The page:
Does Every Singaporean Need Disability Income Insurance?

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Disability income insurance can help those suffering from disabilities get back on their feet. But should every Singaporean use it?

Salary insurance or disability income insurance is a plan that pays a portion of your monthly salary in case an accident makes you unable to work because of a disability.

In exchange for regular premium payments, you can receive up to 75% of your salary at the time of your application. This payout will be provided whether your inability to work is temporary or permanent.

Should you be forced to switch to a lower-paying job (for example, you become wheelchair bound and cannot effectively carry out your outdoor sales job any longer), a disability income plan may continue to furnish a partial payout that helps replace the missing income.

These payouts end at your chosen retirement age, usually 65 years old. A disability income plan may also include other benefits, such as a one-time rehabilitation benefit, a death benefit, or a lump sum payout in the event of catastrophic disability.  

Isn’t That The Same As a TPD Benefit?

Although a TPD benefit (Total and Permanent Disability) and disability income fulfil the same function – i.e., providing funds to cover living expenses should disability stop you from working – both were created for different goals.

A TPD benefit is a lump-sum payout that is meant to help replace lost earning power and maintain a standard of living comparable to before the injury.

However, the conditions for redemption are strict. A TPD benefit requires extreme injuries (such as loss of sight or limb, for example) to trigger the full payout. In the case of lesser injuries (such as loss of fingers), only a partial payout will be given.

Also, the disability has to be long-lasting and irreversible, and severe enough to hinder 3 out of 6 activities of daily living (eating, toileting, dressing, washing, mobility and transferring) – that’s what ‘Total and Permanent’ means.

In contrast, the focus of disability income is to support your efforts in regaining the same standard of living you enjoyed before your injury. It is to keep you going as you recover from your injury.

Note that disability income pays out as long as you have been certified to be medically unfit for your current profession. Payouts are dispensed even if your disability is deemed temporary, and full recovery is expected.

Hence, because disability income covers a wider range of circumstances, some may consider it more useful than a TPD benefit.

However, disability income is not without flaws. Payouts are capped at 75% of your salary at the time of application. This presents two issues – 1) your salary (and expenses) may have outgrown the income you initially signed up for, and 2) a TPD benefit may provide more money overall.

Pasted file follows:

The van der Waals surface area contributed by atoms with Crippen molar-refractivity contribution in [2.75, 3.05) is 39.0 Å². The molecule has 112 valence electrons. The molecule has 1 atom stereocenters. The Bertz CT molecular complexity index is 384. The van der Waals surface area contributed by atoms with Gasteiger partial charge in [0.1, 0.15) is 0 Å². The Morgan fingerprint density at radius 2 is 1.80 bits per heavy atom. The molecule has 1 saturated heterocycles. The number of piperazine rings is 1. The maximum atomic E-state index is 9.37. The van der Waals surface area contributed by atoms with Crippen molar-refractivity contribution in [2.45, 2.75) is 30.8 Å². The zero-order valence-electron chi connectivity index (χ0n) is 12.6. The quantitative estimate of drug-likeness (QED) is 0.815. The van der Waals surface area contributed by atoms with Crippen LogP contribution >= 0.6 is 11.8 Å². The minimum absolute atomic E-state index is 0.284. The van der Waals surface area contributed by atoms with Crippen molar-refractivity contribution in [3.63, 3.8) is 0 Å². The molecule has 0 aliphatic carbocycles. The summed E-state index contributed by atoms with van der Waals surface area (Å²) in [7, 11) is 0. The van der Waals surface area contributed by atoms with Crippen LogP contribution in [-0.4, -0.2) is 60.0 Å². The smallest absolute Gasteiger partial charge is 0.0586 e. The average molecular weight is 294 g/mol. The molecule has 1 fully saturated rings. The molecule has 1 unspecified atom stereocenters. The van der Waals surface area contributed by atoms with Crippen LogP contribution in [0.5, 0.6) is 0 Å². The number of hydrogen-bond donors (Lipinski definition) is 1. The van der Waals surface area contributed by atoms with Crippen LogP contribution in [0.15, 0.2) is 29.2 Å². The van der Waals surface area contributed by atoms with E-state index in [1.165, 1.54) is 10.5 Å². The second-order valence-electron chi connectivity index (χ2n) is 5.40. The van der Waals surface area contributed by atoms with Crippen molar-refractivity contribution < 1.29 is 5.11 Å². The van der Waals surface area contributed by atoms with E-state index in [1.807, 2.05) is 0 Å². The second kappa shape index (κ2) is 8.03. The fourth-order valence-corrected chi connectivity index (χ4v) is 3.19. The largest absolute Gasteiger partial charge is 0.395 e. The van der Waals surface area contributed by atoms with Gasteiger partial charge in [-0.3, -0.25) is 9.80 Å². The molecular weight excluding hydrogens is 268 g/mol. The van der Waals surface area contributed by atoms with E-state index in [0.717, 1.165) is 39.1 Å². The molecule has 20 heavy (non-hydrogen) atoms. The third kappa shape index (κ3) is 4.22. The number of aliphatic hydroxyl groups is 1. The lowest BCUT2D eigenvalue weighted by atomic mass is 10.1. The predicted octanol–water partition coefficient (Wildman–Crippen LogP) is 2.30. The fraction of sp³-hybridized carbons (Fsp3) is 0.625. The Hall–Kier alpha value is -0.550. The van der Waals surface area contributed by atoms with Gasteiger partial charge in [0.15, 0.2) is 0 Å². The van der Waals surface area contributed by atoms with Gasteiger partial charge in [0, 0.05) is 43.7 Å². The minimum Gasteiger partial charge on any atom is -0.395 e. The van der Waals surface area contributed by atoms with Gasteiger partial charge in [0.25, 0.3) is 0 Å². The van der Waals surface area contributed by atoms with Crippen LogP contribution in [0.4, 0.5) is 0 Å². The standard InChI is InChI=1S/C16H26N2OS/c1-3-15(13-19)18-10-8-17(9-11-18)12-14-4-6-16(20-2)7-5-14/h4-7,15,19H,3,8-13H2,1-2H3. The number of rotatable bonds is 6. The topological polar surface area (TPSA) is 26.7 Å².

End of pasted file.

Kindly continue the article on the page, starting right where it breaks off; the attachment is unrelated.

That Sounds Great, But Why Have I Not Heard About It Before?

If you’ve not been hearing very much about disability income plans, it may be because few insurers offer them.

At the time of writing, we only found 3 insurers offering disability income plans: Aviva IdealIncome; Great Eastern Life Pay Assure; and Great Eastern Life Premier Disability.

And as to why financial advisers hardly bring these plans up? Well, perhaps because disability income seems to a superior option to a TPD benefit.

Heavily promoting disability income plans may cause clients to ignore life insurance plans (which usually come bundled with TPD benefits). This may have an impact on sales and commissions.

Or perhaps, demand for disability income is low among Singaporeans, and insurers are simply focussing their efforts on products that sell better.

So Who Should Get A Disability Income Plan?

Disability income plans could prove useful for persons who cannot afford a disruption in their income stream.

If you have aged parents or young children to support, or perhaps a mortgage to pay for, an injury that causes you to be disabled for months could cause you to lose your job. Meanwhile, the hospital bills could wipe out your savings.

As a result, the well-being of your loved ones could come under threat.

With disability income, you may be able to meet part or all of your family’s expenses, leaving you better able to focus on recovery, and eventually re-join the workforce.

However, do note that once signed up, disability income plans remain in force until the predetermined end age. You may be subject to heavy penalties in case you surrender your disability income plan early.

Thus, even though disability income plans seem like an ideal solution for breadwinners wishing to gain some assurance, they should not be purchased on a whim.

You should speak to a qualified financial adviser to find out the terms and conditions in detail, and to see if you are spending too much for insurance.

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Alevin ChanBy Alevin Chan
A Certified Financial Planner with a curiosity about what makes people tick, Alevin’s mission is to help readers understand the psychology of money. He’s also on an ongoing quest to optimize happiness and enjoyment in his life.